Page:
Season memorable for local golf courses


The Haymaker Golf Course, which recorded nine hole-in-ones and eight eagles in 2000, profited greatly financially this season thanks to Mother Nature. John Vanderbloemen, chairman of the Golf Committee, said a very favorable summer was a major reason for the course's financial success. The Haymaker made $1,110,983 in course revenue. In 1999, that figure was $1,016, 094. Course revenue includes daily playing fees plus the costs of using the driving range, range balls and rental carts. It also includes season passes and punch cards. In 1999, the number of tourist rounds played at the Haymaker was 5,386. This season, 6,632 tourist rounds were played. The tourist rate for playing an 18-hole game is $69. The local rate is $39. The number of resident rounds increased this year, also. Last year, there were 18,607 resident rounds compared to 19,007 in 2000. The calculation for tourist and resident rounds are based on nine- and 18-hole rounds. Vanderbloemen credited the course's success with its out-of-towners to its playing host to a pair of tournaments, including the Colorado Golf Association Mid-Amateur Championship in September. The total projected revenue at the Haymaker this season is expected to be more than $200,000, Vanderbloemen said. No immediate changes are planned as far as course improvements, but one of the goals, Vanderbloemen said, is to continue to build on its reserves, which eventually will help pay for the construction of a permanent club house. Vanderbloemen hopes the dry summer weather pattern continues next season. "You can't have better weather for golf than we've had the last couple of years," he said.

— When Dave Jarvis picked his seven-iron from his golf bag during a warm afternoon this summer, he never imagined he would knock his ball 146 yards straight into the cup.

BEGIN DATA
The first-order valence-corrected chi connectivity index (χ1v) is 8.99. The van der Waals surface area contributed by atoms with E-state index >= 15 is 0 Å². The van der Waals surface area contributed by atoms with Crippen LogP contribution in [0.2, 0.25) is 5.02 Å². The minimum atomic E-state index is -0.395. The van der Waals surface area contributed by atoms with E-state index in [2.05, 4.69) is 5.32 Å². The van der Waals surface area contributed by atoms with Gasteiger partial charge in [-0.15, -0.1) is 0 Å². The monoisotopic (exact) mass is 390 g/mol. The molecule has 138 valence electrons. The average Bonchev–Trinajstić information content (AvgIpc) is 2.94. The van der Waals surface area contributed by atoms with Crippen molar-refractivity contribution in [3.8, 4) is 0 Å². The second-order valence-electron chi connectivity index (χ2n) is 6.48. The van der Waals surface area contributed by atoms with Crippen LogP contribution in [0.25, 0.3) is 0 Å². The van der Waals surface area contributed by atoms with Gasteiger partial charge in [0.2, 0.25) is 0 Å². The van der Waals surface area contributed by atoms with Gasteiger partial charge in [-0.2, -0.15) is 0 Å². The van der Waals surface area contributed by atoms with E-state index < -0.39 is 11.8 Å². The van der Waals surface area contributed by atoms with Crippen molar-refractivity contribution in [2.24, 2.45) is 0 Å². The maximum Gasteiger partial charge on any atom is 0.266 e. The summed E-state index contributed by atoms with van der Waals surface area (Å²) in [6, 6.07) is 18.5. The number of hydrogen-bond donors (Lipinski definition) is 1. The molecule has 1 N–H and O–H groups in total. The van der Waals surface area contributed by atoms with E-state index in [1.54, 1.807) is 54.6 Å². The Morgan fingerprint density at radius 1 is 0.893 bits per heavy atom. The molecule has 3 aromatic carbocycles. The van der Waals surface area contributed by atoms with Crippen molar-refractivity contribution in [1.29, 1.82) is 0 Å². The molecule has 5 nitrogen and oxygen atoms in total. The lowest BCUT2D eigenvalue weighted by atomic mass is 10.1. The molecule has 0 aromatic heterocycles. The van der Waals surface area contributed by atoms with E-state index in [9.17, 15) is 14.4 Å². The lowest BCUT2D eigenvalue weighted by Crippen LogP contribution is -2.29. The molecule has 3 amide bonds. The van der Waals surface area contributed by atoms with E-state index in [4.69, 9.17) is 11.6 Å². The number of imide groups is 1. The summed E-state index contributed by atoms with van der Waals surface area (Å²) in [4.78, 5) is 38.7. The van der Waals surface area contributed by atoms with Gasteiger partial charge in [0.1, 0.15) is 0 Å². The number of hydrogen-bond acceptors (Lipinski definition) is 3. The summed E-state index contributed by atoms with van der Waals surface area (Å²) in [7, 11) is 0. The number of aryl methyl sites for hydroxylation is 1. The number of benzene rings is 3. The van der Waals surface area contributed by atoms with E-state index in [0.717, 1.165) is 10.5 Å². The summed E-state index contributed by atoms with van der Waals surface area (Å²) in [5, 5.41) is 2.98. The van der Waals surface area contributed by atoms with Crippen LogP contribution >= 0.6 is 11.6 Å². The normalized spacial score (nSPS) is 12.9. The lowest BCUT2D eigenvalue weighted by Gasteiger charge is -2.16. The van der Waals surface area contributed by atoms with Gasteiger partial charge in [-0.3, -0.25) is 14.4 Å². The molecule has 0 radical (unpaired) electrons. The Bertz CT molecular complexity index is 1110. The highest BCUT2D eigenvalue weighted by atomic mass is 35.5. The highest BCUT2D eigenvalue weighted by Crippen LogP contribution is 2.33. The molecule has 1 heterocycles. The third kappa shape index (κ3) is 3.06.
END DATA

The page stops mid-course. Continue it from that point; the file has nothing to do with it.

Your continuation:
Jarvis, who hit the shot into hole No. 7 July 25, was one of nine individuals who recorded hole-in-ones this season at the Haymaker Golf Course.
The 2000 season was a memorable one for Steamboat Springs' four golf courses, including on the scorecards and in the budget books.
The Catamount had two hole-in-ones this season, and three hole-in-ones were recorded by the Steamboat Golf Club.
Jarvis, 48, was golfing with his son, Jake, when his ball skipped, bounced and hit the pin before rolling into the cup.
"It was probably a once-in-a-lifetime shot," Jarvis said. "What can I say? Both my son and I went nuts."
Ross Andrews, who was the superintendent at the Catamount this season, hit a hole-in-one Aug. 16.
Andrews used an eight iron and drove his golf ball 198 yards into the eighth hole at the Catamount.
Red Cunningham receives the golfer of the year award, though, for sinking two hole-in-ones.
Cunningham had a hole-in-one at the River Valley Ranch in Carbondale Sept. 3 and another at the Haymaker Sept. 13.
At the Sheraton-Steamboat Resort golf course this season, about 15,000 rounds of golf were played, head golf professional Gary Crawford said.
"Our numbers were real good both our play numbers and financial numbers," Crawford said. "It was a real solid year."
At the Catamount, which had its grand opening July 31, about 5,000 rounds of golf were played, head golf professional Randy Houseman said.
Tom Weiskopf shot a 66 at the Catamount Aug. 12, which gave Weiskopf the course record.
"We had a very successful first season," Houseman said. "Both our members and guests were very pleased with the golf course and its facilities."
Greg Koehler, president of the Steamboat Golf Club Board of Directors, estimated the Steamboat Golf Club made more than $300,000 in course revenue.
That figure was about a 10 percent increase from 1999, Koehler said.
At the Steamboat Golf Club, the number of tourist rounds also increased between the 1999 and 2000 seasons, Koehler said. "Overall, it was just a pretty busy golf season," he said.
Josh Graham, who had a hole-in-one at the Haymaker Aug. 17, hopes he can repeat his performance in 2001, he said. Graham's shot went 108 yards into hole No. 12.
"They say lightning can strike twice, and I sure hope it does," Graham said.


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